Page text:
7 steps to building a creative culture

Janaki Kumar
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Creating a creative team – and nurturing the creativity of individuals — is an art and a science. Here in the SAP Design and Co-Innovation Center, we have made it our mission to foster creativity that sparks innovation. Let me share with you seven steps to creating and cultivating a creative culture:

  1. Hire people with the right skill sets and mindsets. When hiring someone, in addition to checking candidates’ skill set via their resumes, find a way to check out their mindset. For example, in our team, we play warm-up games as part of design thinking workshops, so, we have found it useful to ask the candidate to lead a warm-up game with the team. We let the candidate pick the game to play. And this choice tells us a lot about the candidate.
  2. Encourage team members to broaden their skill sets. Once you hire team members, set expectations that they are signing up to be continuous learners. Someone might be an expert in one area, but we expect that individual to stretch and learn adjacent areas to be able to collaborate effectively with the rest of the team. (For more on multifaceted team members, click here.)
  3. Build empathy for your customers. Un-channeled creativity could lead to chaos if people feel constrained from expressing themselves. To give your team a way to channel their creative energy, encourage them to understand their customer’s needs, aspirations, pain points and build a deep empathy for them. In the Design and Co-innovation Center, we do this through a variety of research methods before every project – onsite observation, interviews, surveys, and even guerilla methods such as friends and family research or man-on the street interviews to walk in the shoes of the user and ground our design decisions on empathy. This will allow your team to focus on the right problems and create customer value.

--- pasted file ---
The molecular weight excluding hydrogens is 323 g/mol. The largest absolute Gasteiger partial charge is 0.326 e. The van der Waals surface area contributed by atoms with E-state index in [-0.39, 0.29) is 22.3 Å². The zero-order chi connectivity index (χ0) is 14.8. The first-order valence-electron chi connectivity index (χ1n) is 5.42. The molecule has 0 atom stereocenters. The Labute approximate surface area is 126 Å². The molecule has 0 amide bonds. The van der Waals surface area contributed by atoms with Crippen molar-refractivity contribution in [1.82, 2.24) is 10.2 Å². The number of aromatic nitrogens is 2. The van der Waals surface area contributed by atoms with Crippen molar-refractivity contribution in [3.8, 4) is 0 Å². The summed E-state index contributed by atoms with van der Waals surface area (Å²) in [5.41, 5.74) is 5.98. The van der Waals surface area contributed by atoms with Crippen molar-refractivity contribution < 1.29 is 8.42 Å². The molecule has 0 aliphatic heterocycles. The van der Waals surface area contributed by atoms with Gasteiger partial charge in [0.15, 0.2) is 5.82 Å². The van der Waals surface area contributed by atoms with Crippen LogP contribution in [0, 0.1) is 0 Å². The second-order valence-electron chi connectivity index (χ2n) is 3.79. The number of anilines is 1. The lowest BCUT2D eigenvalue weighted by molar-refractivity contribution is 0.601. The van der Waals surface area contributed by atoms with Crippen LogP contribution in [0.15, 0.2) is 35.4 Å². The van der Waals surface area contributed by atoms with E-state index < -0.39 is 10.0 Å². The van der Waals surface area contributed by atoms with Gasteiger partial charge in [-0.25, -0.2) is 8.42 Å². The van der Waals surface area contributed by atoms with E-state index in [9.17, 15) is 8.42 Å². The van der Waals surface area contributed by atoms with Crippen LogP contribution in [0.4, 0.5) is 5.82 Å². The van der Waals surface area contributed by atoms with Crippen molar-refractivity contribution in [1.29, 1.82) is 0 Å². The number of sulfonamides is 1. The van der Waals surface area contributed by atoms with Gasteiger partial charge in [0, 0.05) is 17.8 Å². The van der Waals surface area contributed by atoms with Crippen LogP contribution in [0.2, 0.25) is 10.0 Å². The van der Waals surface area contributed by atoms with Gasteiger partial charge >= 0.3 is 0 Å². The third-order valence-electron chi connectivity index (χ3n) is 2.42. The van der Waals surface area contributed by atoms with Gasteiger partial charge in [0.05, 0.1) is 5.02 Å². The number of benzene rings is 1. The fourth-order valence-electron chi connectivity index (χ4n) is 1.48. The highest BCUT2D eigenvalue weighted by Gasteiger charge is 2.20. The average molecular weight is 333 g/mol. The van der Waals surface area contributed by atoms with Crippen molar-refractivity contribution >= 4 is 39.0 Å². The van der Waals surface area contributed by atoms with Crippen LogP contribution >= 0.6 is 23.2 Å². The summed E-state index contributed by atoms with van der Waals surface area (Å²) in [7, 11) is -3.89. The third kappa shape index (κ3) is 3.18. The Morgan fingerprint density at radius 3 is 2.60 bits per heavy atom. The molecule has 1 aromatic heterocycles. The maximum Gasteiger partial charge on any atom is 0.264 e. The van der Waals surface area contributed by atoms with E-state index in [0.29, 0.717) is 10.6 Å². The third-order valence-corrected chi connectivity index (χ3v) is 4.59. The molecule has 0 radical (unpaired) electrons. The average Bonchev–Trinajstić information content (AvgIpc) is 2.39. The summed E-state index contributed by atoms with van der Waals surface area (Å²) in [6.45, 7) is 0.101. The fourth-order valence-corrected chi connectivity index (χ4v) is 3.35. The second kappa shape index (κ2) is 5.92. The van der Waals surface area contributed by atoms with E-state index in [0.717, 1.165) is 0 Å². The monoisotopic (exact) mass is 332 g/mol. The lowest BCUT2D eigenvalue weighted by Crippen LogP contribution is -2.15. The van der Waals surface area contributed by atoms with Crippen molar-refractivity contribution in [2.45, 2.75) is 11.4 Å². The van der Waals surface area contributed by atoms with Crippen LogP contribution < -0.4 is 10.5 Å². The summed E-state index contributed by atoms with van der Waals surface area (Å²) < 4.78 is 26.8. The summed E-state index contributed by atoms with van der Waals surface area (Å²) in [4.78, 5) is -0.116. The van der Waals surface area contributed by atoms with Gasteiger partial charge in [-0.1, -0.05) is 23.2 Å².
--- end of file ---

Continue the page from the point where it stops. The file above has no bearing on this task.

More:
4. Empower your team. A creative team needs to feel empowered. They need to have the freedom and responsibility to use their creative problem solving skills to do their best work.  As a leader, your main job is to inspire them and remove obstacles from their path.
  5. Set up the team for success. At the same time, creativity is fragile, and it needs to be nurtured. As a leader, setting people up for success involves connecting them to the right resources including as domain experts, and offering the right guidance at the right time, so they don’t waste too much time going in the wrong direction.
  6. Celebrate success and failure. No matter how much a leader sets up her team for success, there will inevitably be failures. And that is okay as long as the team views failures as part of the iterative creative process. Celebrate the ideas that were generated and the creativity that was unleashed. In my experience, if the idea was a good one, you will get a chance again to implement it in a new project. And if it was not good, this was a valuable learning opportunity for you and the team. Take it in stride.
  7. Do it all over again.  And finally, don’t get too comfortable. Fostering creativity is a full-time job. Teams will change, your mission will change, your organization will change. and nurturing a culture for creativity and innovation is a continuous process

This article is published in collaboration with SAP Community Network. Publication does not imply endorsement of views by the World Economic Forum.

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Author: Janaki Kumar is Head of Strategic Design Services, America, in SAP’s Design and Co-Innovation Center.

Image: Emma Rose of Britain (L) and Nils Westerlund of Sweden work in the office of the HowDo, a “how-to-do-it-yourself” app,  start-up at the Wostel co-working space in Berlin. REUTERS/Thomas Peter.

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